Have we forgotten our role in cooperating with life?

Have we forgotten our role in cooperating with life?
Jacqui van Heerden

As Vandana Shiva says in her book, The Gift of Food, “If we take care of all the beautiful beings in our ecosystems, in our soils, we will be nourished in return.”

Scientists have proven that cooperation, not competition, between species has evolved and sustained life on this planet. We are all part of a local ecosystem – a geographical defined place comprising a multitude of species that interact with each other in complex and diverse ways to support the web of life in the ecosystem.

Well-functioning ecosystems have provided many human and other species needs with each element playing its part in contributing crucial nutrients, decomposition, energy flow and production. Ecosystems are full of biodiversity, from rivers, trees, plant medicines, food security, air, etc.

If we had to rely on our local ecosystem today, would we survive? In Kensington and North Melbourne, we have contaminated our rivers so we can’t drink from them, wash our clothes or water plants and trees. We have covered up land for food growing and habitat with cement and asphalt and contaminated it with leads and toxins.   

What is our contribution? We have not cared for our local ecosystem, so it can support our needs and the needs of biodiversity. We no longer even give back our human manure to the ecosystem.

Instead, we extract and take from other ecosystems through the global trade system, and continue to destroy other, mostly ecosystems in third world countries, to provide for our wants.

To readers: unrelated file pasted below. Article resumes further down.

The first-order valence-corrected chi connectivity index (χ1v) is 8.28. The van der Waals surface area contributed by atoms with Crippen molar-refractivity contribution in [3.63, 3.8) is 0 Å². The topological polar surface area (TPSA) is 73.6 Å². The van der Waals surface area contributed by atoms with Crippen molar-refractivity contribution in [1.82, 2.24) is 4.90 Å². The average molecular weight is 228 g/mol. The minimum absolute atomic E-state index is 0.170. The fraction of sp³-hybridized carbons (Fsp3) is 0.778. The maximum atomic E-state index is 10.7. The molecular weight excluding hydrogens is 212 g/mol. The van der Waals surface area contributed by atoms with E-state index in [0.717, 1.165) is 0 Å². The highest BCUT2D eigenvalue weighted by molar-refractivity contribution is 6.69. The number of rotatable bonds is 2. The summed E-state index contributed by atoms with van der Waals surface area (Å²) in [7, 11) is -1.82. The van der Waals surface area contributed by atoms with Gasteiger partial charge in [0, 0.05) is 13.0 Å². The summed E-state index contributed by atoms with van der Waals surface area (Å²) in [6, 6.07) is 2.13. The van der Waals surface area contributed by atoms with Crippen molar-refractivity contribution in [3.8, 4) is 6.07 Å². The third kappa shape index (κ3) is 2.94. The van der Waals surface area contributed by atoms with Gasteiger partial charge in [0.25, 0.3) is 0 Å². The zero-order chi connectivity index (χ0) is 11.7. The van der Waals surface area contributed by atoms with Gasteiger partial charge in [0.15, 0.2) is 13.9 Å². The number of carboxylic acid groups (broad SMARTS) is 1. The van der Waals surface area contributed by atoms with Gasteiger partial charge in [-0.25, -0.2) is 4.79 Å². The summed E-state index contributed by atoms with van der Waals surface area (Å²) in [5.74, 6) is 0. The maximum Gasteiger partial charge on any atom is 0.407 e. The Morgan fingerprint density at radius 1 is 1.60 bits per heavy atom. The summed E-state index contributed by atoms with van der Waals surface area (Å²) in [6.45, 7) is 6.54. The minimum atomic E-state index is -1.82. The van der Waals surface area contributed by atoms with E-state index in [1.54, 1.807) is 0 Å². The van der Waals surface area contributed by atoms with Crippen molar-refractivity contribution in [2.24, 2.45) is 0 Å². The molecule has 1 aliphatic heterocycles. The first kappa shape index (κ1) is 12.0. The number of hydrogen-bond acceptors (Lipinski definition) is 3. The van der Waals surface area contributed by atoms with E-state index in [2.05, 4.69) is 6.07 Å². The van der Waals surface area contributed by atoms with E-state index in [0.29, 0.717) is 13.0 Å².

We no longer nourish ourselves, relying on others to grow our food and included in these others are the pollinators the bees, the butterflies, the soil including the earthworm, all play a part in providing us with the gift of food.

We have not returned this reciprocity; rather we have allowed and supported a food system that poisons billions of these creatures, destroys soils and ecosystems and exploits creatures and is cruel to them.

This continues out of our sight. As Tyson Yunkaporta says in his book Sand Talk, “we have outsourced our violence”. The chances are most of us spend little time nourishing nature.

Increasingly our western culture even though most affluent and educated (so called) suffers from ill health, disease, pain, mental illness, and isolation.  Our young people are losing hope and taking their lives. The violence of men against women is an epidemic and the latest research by Monash University shows young male misogyny in the school system is increasing. Wars are being staged against innocents, destroying land and ecosystems.

Those feeling powerless and fearful, focus on protecting themselves.

There is no simple solution, rather a small step in a direction. 

Vandana Shiva continues, “the only way to meet growing human needs is to protect biodiversity – because we are so linked together unless we are looking after the bird, the bee, the butterfly the soil we will not be able to look after the people either.” •

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